Kenya: Thoughts on the international day for persons with disabilities
03 December 2008

International Day of Disabilities was celebrated at the Mental Health Centre in Kakuma refugee camp. (Peter Balleis SJ/JRS)
It is important to ensure that disability is mainstreamed into all activities, plans and programmes and that persons with disabilities are included in consultation processes.
Kenya, 3 December 2008 The world marks the annual observance of the International Day of Persons with Disabilities. This is a day which aims to promote an international understanding of disability issues, to encourage support for the dignity, rights and well-being of persons with disabilities and to encourage their integration into every aspect of political, social, economic and cultural life.

Around the world, persons with disabilities are denied their basic human rights. Many are prevented from participating in society, not because of their physical, mental, intellectual or sensory impairments, but by disabling environments. 

Physical barriers prevent many persons with disabilities from accessing buildings, transport, employment, medical facilities, information and education. Attitudinal barriers reinforce stereotypes, prejudice and discrimination. Many persons with disabilities are stigmatised, hidden, abandoned, neglected or their movements restricted. JRS has come across cases where children with mental disabilities are chained to posts.

International support for persons with disabilities

On 3 May, 2008, the International Convention on the Rights of Persons with Disabilities entered into force. The Convention constitutes a unique opportunity to advocate for the rights of persons with disabilities to be practically realised. The Convention is historic because it is the first legally binding instrument which explicitly offers comprehensive protection of the rights of persons with disabilities and it was drafted with a great amount of input from persons with disabilities. It is important that States now ratify the Convention and implement national legislation to ensure the rights become accessible in all countries. In the JRS-Eastern Africa region, only Kenya and Uganda have ratified the Convention.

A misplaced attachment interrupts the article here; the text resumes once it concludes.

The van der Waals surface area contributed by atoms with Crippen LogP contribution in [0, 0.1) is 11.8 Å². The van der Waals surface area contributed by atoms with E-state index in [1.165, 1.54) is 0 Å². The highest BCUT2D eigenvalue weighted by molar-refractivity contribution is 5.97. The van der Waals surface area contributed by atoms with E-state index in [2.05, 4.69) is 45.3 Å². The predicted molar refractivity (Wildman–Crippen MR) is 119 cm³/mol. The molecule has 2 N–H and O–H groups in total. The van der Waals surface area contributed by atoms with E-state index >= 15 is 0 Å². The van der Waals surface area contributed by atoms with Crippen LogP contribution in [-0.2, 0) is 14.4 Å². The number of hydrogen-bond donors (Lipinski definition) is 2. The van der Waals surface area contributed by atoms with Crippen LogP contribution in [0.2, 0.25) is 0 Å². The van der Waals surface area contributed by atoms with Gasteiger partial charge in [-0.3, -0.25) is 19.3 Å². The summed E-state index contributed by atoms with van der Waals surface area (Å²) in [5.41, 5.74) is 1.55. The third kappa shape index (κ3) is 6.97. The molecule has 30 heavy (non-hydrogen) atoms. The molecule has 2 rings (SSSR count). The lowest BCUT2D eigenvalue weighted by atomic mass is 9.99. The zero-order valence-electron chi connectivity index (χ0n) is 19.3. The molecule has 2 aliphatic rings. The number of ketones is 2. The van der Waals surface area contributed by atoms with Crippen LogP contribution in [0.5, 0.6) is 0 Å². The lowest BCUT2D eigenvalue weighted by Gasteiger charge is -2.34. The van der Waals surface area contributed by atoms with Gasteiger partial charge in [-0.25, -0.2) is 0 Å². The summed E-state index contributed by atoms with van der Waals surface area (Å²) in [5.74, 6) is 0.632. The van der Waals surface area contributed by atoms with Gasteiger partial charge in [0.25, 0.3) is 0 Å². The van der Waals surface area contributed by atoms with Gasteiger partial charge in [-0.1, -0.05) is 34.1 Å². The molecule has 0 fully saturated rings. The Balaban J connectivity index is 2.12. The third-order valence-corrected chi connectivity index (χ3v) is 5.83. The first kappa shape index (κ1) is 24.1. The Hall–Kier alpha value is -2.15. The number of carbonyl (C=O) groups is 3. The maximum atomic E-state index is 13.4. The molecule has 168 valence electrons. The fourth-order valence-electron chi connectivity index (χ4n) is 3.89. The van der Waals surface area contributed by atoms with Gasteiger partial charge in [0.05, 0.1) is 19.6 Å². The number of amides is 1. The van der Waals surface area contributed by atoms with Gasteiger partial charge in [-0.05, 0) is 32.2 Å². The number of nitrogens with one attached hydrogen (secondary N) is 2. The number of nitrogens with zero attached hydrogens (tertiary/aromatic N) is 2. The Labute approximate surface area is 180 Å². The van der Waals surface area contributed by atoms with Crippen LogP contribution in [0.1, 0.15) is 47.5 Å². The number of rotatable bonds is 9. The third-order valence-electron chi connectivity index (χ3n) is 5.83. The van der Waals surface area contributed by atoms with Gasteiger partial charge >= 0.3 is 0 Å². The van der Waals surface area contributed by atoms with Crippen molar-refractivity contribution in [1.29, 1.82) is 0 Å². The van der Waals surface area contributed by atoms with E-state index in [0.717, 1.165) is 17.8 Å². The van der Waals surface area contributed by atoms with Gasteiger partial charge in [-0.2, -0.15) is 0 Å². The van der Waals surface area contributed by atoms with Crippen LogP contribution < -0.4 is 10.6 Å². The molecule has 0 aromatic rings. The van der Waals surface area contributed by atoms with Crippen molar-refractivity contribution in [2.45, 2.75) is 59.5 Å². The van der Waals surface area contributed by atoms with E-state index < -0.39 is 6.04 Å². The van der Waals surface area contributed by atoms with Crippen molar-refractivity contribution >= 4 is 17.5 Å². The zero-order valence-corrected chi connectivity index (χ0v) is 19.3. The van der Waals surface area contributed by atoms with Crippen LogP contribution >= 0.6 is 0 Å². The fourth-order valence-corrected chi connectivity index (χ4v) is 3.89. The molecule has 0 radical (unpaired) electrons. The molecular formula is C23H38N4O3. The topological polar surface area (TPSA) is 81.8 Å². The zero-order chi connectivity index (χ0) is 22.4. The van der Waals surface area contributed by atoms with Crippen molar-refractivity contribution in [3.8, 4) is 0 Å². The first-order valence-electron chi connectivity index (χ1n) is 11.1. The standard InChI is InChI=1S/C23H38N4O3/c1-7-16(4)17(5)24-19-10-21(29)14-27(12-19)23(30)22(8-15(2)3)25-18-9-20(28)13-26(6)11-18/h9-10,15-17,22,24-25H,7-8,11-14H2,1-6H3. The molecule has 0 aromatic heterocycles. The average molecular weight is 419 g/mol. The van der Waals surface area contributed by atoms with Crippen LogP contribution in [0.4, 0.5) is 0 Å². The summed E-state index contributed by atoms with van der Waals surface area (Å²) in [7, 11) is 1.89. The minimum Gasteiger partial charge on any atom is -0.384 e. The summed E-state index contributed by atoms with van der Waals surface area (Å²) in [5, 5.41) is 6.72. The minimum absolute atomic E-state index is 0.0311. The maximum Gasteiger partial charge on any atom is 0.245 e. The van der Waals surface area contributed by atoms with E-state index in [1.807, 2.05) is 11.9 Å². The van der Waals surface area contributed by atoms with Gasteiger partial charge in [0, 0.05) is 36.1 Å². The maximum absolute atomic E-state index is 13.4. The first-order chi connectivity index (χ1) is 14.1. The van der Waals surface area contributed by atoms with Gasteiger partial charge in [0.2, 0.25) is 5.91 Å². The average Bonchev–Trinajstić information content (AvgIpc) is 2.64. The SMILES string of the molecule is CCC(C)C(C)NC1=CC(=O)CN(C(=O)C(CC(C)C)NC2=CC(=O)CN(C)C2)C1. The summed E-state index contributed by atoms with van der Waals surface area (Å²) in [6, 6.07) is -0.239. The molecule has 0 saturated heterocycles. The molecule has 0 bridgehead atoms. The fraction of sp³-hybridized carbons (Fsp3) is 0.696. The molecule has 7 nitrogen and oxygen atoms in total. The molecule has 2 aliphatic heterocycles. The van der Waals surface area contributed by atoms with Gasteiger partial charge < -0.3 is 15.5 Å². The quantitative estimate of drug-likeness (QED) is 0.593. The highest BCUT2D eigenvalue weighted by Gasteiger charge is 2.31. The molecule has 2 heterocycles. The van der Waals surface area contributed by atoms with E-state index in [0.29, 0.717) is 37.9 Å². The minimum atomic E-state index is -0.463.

The issue of disability is a regional advocacy priority for JRS-Eastern Africa. Whilst all persons with disabilities are vulnerable because of their exclusion from society, forcibly displaced persons with disabilities are multiply excluded. There is very limited research and no official source of data on the prevalence of disabilities amongst forcibly displaced persons. They are more exposed to protection risks than their non-disabled counterparts, such as exploitation, physical and sexual abuse, harassment, ridicule, discrimination and neglect. They are often the last in line to have their rights respected and are often left to fend for themselves. Many are unable to access emergency support or services independently. 

Everyone should promote persons with disabilities

Legislation alone is not enough to ensure that the rights of persons with disabilities are respected. Everyone has a duty to promote the creation of inclusive environments in which the rights of all persons are respected and valued. It is important to ensure that disability is mainstreamed into all activities, plans and programmes and that persons with disabilities are included in consultation processes. 

Marginalising persons with disabilities and encouraging them to remain dependent does not benefit anyone. Empowering persons with disabilities to live independently and to contribute to society is both socially and economically rewarding for all countries.







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